No business like breach business

No business like breach business
No business like breach business

Repeated exposure of private data is giving rise to a new class of companies promising to clean up the mess – and they don't come cheap. Lee Sustar reports.

After every big data breach comes the Ghostbusters moment: Who you gonna call?

A new class of companies are angling to be at the top of a list of breach responses that grows longer by the day. And little wonder: According to a study by the Michigan-based Ponemon Institute, sponsored by IBM, the average cost of a data breach is $3.8 million – a 23 percent increase over the previous two years. The cost of each piece of confidential information exposed rose from $145 to $154 over the same period. Then there's the harder-to-quantify cost of damage to a company's brand or the reputation of its leadership – as the C-suite survivors of the Target and Sony breaches can attest.

The rising costs following a data breach reflects the multi-faceted spending required to recover from such events. At one end of the spectrum, high-powered, forensic-focused outfits that work the case and finger the culprits, be they domestic hacktivists or international cyber-gangsters to operatives for a nation-state. Then there's a growing array of far smaller companies promising to swoop in to save previously unsuspecting mid-sized companies – for example, a hospital hit by ransomware or a local retail outlet with compromised POS devices. Those trying to limit their budgets will encounter what analysts call the ambulance-chaser segment of the post-breach repair market, with results that may be spotty at best.

OUR EXPERTS: 
Breach response 

Lillian Ablon, information systems analyst, RAND 

Robert Liscouski, CEO, Convergent Risk Group 

Andrew Plato, CEO, Anitian

Melissa Ventrone, partner, Thompson Coburn

But spending top dollar on post-breach specialists isn't necessarily the most effective way to counter a breach, says Andrew Plato, CEO of Anitian, a Portland, Ore.-based security consultant. 

“There is focusing on the attribution and mechanism of the attack rather than the systemic set of issues that have happened there,” Plato says. “You see this a lot with the big public players in this space. They attribute the breach to some Chinese group and get on the news. That is good for them, but does it give their clients a lot of benefit?” 

If breach-hit companies want to avoid a one-stop shop with services they may not need, they can go a la carte, assembling their own team: investigators to figure out what went wrong, remediation specialists to pick up the pieces, attorneys to work with law enforcement to help brace with the inevitable lawsuits, and public relations specialists to sooth customers and deflect the media.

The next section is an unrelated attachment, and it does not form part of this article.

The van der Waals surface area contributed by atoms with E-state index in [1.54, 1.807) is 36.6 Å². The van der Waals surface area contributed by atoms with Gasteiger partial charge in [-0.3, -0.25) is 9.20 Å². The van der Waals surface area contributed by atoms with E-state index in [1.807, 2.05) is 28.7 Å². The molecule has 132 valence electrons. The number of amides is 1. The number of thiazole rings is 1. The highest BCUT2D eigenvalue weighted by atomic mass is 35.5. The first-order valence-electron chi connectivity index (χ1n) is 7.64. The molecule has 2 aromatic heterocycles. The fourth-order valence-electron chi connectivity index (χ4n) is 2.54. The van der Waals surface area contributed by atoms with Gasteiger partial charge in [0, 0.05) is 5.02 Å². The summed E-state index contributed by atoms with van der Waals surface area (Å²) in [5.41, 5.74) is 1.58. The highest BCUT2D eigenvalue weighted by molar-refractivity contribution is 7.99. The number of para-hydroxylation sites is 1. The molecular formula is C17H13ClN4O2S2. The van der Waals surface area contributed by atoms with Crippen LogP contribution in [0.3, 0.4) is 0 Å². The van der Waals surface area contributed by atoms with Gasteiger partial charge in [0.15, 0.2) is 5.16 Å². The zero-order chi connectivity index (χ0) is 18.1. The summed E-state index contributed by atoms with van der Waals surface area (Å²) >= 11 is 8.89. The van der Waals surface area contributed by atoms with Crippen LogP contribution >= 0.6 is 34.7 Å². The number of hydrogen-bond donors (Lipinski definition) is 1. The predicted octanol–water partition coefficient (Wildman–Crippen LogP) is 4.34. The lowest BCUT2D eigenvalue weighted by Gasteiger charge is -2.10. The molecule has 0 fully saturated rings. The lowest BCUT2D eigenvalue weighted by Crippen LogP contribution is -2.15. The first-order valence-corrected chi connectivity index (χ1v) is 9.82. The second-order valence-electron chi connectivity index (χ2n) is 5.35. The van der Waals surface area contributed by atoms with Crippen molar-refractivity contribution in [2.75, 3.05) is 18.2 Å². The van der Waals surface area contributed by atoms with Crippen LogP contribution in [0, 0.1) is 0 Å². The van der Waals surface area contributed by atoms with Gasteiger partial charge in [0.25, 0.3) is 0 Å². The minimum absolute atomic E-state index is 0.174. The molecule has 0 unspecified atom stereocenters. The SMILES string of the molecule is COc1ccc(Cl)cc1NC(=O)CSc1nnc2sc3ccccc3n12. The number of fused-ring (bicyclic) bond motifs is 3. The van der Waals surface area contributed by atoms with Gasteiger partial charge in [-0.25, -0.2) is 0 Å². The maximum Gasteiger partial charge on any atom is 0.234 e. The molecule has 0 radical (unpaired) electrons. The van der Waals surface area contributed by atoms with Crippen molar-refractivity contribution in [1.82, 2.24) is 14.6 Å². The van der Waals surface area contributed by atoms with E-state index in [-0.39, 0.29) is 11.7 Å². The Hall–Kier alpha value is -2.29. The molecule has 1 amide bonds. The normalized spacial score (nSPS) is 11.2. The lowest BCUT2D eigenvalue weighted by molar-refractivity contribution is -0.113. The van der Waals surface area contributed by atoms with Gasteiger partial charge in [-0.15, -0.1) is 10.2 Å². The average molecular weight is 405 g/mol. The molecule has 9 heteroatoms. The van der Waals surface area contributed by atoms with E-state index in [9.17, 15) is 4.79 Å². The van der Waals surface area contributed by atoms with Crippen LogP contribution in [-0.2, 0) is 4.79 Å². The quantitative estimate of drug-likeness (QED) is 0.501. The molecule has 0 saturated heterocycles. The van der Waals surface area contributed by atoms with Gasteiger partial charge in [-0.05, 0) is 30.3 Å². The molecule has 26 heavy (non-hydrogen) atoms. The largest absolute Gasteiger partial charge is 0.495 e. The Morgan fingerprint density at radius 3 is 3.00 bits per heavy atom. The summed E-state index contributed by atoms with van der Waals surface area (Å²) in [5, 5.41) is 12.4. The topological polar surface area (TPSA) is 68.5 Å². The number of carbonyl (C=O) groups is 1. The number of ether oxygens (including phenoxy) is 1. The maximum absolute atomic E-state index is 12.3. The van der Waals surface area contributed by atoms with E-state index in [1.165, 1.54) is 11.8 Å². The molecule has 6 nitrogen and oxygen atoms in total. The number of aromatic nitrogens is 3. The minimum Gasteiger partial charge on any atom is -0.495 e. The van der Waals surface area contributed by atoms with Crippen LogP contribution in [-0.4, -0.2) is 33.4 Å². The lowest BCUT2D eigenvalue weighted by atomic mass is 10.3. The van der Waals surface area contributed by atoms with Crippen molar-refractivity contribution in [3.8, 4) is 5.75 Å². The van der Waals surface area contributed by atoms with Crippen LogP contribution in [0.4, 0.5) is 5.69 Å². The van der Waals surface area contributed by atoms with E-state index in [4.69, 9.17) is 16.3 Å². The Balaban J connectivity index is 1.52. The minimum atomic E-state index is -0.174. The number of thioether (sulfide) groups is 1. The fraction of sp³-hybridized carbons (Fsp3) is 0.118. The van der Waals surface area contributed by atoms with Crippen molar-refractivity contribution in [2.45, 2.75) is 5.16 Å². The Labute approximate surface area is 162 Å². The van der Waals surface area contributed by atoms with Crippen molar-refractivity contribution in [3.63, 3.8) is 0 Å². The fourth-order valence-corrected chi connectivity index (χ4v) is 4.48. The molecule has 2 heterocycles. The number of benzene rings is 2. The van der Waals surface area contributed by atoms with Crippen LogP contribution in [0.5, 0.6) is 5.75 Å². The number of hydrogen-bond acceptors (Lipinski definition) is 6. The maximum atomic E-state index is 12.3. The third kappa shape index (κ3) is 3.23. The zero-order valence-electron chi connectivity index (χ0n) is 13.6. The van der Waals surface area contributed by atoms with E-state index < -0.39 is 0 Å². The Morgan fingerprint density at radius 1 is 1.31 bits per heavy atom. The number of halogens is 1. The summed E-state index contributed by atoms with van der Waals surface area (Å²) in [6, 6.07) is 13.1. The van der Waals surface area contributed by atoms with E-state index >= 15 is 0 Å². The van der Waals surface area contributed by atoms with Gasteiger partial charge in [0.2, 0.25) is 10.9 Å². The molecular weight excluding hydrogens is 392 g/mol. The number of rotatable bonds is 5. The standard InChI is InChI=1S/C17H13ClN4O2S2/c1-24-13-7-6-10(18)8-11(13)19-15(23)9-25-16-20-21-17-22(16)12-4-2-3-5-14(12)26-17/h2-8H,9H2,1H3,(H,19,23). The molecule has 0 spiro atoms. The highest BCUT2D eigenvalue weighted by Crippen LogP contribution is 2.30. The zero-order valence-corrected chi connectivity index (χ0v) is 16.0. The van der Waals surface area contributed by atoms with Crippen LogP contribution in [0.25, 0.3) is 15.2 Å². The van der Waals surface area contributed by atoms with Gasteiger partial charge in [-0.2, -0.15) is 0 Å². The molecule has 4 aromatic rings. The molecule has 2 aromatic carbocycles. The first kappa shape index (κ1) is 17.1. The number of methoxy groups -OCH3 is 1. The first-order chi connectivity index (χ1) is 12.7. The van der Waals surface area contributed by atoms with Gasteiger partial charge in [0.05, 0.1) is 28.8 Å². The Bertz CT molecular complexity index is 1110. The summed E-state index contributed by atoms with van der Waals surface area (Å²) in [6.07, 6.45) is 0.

That's where law firms specializing in cybersecurity see an opportunity. By acting as post-breach coordinators, attorneys can help their clients navigate the 47 data breach notification laws upheld by individual states and territories in the U.S. and keep even more internal data from spilling into the open through the legal discovery process. Melissa Ventrone, a partner in the Chicago law firm Thompson Coburn, says she thinks of it as shielding the company through the umbrella of attorney-client privilege.

Behind closed doors, Ventrone and her counterparts at other firms inform clients that the services offered by some breach-response specialists should have already been in place. “Endpoint monitoring, anti-virus and anti-malware, central logging points – all of these things should have been taking place prior to an event,” she says. Buying such services a second time may be irrelevant and a waste of money, Ventrone adds. 

When the data breach D-day finally comes, businesses can avail themselves of any of several survival guides by the major IT players, cybersecurity technology companies, large consulting companies, the credit bureaus, industry associations and more. Nearly all focus on key steps: isolate and stop the breach, contact law enforcement, line up legal help to conform with breach notification statutes, conduct a forensic investigation, deploy a public relations team and roll out long-term remediation. 

That's solid advice, says Ventrone, but they scare her a little bit, she says, because there are so many nuances to these types of events. “They are not formulaic in nature.”

The message from the breach-response industry is, in short, pay us for full-service breach response before the worst happens – or pay a lot more later. From forensics squads to legal teams to PR specialists, industry players contend that the costs of being underprepared is simply too great in terms of battered brands and alienated customers.

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